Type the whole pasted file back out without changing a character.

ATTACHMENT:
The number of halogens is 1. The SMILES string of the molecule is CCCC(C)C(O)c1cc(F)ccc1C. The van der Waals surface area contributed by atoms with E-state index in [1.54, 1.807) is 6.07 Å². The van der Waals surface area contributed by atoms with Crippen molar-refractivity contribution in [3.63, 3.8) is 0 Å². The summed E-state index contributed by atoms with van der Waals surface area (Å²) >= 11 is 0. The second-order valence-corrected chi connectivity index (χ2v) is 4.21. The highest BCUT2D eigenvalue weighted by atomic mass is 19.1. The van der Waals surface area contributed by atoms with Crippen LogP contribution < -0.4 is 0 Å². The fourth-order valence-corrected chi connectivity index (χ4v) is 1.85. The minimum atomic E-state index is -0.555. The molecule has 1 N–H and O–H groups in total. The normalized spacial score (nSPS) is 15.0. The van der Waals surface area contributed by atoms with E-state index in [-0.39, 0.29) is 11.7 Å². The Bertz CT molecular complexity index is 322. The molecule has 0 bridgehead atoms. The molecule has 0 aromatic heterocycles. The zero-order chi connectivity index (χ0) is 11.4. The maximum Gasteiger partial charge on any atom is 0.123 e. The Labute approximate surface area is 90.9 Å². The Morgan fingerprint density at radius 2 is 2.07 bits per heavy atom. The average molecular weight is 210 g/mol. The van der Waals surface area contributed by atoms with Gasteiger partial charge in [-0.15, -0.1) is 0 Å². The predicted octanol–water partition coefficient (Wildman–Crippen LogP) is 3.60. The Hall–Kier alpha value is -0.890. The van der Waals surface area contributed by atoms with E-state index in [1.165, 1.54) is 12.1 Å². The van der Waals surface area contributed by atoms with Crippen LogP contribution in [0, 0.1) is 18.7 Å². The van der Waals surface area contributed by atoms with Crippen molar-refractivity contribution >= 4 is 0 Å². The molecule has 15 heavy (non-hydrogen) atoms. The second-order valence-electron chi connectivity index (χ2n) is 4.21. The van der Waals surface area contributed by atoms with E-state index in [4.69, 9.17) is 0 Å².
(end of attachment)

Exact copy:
The number of halogens is 1. The SMILES string of the molecule is CCCC(C)C(O)c1cc(F)ccc1C. The van der Waals surface area contributed by atoms with E-state index in [1.54, 1.807) is 6.07 Å². The van der Waals surface area contributed by atoms with Crippen molar-refractivity contribution in [3.63, 3.8) is 0 Å². The summed E-state index contributed by atoms with van der Waals surface area (Å²) >= 11 is 0. The second-order valence-corrected chi connectivity index (χ2v) is 4.21. The highest BCUT2D eigenvalue weighted by atomic mass is 19.1. The van der Waals surface area contributed by atoms with Crippen LogP contribution < -0.4 is 0 Å². The fourth-order valence-corrected chi connectivity index (χ4v) is 1.85. The minimum atomic E-state index is -0.555. The molecule has 1 N–H and O–H groups in total. The normalized spacial score (nSPS) is 15.0. The van der Waals surface area contributed by atoms with E-state index in [-0.39, 0.29) is 11.7 Å². The Bertz CT molecular complexity index is 322. The molecule has 0 bridgehead atoms. The molecule has 0 aromatic heterocycles. The zero-order chi connectivity index (χ0) is 11.4. The maximum Gasteiger partial charge on any atom is 0.123 e. The Labute approximate surface area is 90.9 Å². The Morgan fingerprint density at radius 2 is 2.07 bits per heavy atom. The average molecular weight is 210 g/mol. The van der Waals surface area contributed by atoms with Gasteiger partial charge in [-0.15, -0.1) is 0 Å². The predicted octanol–water partition coefficient (Wildman–Crippen LogP) is 3.60. The Hall–Kier alpha value is -0.890. The van der Waals surface area contributed by atoms with E-state index in [1.165, 1.54) is 12.1 Å². The van der Waals surface area contributed by atoms with Crippen LogP contribution in [0, 0.1) is 18.7 Å². The van der Waals surface area contributed by atoms with Crippen molar-refractivity contribution >= 4 is 0 Å². The molecule has 15 heavy (non-hydrogen) atoms. The second-order valence-electron chi connectivity index (χ2n) is 4.21. The van der Waals surface area contributed by atoms with E-state index in [4.69, 9.17) is 0 Å².